The Bush campaign blamed the White House for failing to improve schools in poorer neighborhoods and cited increases in the numbers of economically disadvantaged and African-American students passing state skills tests in Texas since Bush took office in 1995.
“Al Gore should explain why his administration broke its promise to close the achievement gap,” said Bush spokesman Ari Fleischer. “[S]tudents in our nation’s poorest schools are still not learning such basic skills as reading and math.”
Vice Presidential Populism
With Bush making inroads with such traditionally Democratic groups as female and Hispanic voters, Gore has moved aggressively to shore up his support among the party’s liberal base. That effort was on full display today as the vice president continued to sound an increasingly populist tone.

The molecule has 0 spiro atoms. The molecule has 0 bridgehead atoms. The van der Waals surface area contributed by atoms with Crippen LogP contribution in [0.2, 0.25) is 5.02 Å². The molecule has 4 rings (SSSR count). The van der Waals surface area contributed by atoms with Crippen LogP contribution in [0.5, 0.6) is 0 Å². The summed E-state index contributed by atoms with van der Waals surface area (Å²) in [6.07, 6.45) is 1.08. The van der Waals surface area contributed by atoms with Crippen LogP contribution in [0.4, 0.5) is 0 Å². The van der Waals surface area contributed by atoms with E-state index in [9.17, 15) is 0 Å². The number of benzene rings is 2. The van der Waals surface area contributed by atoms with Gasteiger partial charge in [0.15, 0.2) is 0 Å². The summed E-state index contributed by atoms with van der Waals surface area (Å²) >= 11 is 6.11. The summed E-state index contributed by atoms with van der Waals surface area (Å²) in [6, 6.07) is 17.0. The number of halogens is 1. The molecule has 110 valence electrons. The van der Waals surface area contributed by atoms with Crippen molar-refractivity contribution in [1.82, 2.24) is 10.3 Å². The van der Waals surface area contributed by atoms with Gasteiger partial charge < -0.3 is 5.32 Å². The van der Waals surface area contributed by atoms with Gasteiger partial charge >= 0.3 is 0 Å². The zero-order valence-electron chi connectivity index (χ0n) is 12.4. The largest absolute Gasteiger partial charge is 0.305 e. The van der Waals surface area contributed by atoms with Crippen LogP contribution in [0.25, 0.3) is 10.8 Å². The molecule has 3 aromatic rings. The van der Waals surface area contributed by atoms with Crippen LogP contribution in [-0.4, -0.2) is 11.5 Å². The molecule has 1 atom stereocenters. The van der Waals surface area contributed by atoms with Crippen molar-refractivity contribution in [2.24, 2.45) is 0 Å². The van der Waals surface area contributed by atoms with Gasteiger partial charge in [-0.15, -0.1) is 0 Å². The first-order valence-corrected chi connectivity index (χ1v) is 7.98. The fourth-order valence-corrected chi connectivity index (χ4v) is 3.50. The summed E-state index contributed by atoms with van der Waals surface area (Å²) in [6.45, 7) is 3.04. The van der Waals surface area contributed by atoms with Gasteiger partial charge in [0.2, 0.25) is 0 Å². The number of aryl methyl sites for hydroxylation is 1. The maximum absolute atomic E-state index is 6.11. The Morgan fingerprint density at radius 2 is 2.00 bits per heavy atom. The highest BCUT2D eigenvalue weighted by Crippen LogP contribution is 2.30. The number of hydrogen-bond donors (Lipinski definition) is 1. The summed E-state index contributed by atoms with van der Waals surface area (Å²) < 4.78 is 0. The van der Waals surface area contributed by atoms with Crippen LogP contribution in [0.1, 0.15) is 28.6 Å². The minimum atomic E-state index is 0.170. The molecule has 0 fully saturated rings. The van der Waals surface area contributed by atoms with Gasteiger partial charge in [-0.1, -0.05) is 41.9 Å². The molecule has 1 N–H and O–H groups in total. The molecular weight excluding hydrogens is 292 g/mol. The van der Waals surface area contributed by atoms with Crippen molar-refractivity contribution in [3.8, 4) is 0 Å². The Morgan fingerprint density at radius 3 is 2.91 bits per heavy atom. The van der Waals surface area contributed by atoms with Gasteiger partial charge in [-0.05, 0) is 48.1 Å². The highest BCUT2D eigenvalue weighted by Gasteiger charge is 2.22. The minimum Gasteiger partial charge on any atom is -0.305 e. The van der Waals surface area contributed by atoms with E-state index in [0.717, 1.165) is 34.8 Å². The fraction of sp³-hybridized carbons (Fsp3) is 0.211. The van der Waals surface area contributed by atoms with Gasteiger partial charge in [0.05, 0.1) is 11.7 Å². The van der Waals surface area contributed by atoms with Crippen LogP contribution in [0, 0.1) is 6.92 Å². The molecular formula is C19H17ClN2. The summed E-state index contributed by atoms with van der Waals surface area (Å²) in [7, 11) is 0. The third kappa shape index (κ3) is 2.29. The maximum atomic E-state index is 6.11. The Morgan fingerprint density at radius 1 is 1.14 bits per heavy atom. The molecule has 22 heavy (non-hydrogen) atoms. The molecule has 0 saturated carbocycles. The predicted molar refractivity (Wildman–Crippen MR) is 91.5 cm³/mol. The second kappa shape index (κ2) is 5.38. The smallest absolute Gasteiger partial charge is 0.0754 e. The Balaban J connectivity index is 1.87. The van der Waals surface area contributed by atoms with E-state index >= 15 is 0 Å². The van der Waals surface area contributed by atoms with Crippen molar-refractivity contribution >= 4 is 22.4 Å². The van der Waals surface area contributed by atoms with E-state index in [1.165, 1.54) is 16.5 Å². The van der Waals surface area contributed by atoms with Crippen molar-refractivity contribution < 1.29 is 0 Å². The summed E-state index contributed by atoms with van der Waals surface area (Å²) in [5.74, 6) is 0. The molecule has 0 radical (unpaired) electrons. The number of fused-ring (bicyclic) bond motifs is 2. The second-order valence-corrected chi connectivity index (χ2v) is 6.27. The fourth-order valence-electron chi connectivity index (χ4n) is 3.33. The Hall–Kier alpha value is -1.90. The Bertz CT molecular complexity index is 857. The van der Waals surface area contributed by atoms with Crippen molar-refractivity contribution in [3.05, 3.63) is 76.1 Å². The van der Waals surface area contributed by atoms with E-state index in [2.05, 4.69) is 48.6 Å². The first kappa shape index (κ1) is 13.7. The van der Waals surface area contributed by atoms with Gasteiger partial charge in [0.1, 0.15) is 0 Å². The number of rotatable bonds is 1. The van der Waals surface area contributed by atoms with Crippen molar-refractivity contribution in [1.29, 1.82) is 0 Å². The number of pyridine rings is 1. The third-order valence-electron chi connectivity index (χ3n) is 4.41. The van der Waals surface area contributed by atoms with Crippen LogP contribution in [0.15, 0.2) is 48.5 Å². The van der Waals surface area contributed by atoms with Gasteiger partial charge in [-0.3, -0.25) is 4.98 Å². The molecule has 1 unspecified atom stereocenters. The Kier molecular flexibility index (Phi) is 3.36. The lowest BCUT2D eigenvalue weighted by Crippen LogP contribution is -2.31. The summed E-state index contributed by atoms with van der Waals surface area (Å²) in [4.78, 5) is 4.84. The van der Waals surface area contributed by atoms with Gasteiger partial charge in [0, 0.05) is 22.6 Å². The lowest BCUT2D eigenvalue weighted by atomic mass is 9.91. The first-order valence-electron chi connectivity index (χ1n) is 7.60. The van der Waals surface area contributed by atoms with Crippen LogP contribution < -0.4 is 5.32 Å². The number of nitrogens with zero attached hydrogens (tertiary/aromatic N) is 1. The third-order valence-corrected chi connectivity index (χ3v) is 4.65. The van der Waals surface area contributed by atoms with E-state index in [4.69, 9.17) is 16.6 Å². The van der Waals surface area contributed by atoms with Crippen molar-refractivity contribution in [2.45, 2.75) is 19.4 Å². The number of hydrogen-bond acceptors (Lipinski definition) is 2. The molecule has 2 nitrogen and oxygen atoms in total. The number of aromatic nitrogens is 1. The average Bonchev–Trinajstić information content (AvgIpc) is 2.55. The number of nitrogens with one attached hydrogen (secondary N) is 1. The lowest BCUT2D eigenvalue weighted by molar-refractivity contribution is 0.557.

“I am running for president because I want to fight for you,” he bellowed. “I want to serve the people, not the powerful. I want to take on the special interests on behalf of working families!”
African-Americans are historically among the most loyal Democratic supporters: In 1996, an overwhelming 84 percent of black voters cast their ballots for President Clinton. Comprising 10 percent of the electorate, their support will be crucial to Gore’s chances for victory.
The NAACP and the vice president do have differences on a handful of issues, such as the death penalty — Gore is a longtime supporter of the death penalty, but the NAACP is advocating a moratorium, amid accusations of racial discrimination in how it is implemented.
But the Democratic candidate was warmly received by the group, which repeatedly interrupted Gore with applause throughout his speech. Recent public opinion polls show that roughly eight in 10 blacks back Gore.
Gore’s speech to the group followed appearances by Bush on Monday and Tuesday’s speeches by Green Party presidential nominee Ralph Nader and Mrs. Clinton, who is running for the Senate in New York.
ABCNEWS’ Dana Hill and John Berman contributed to this report.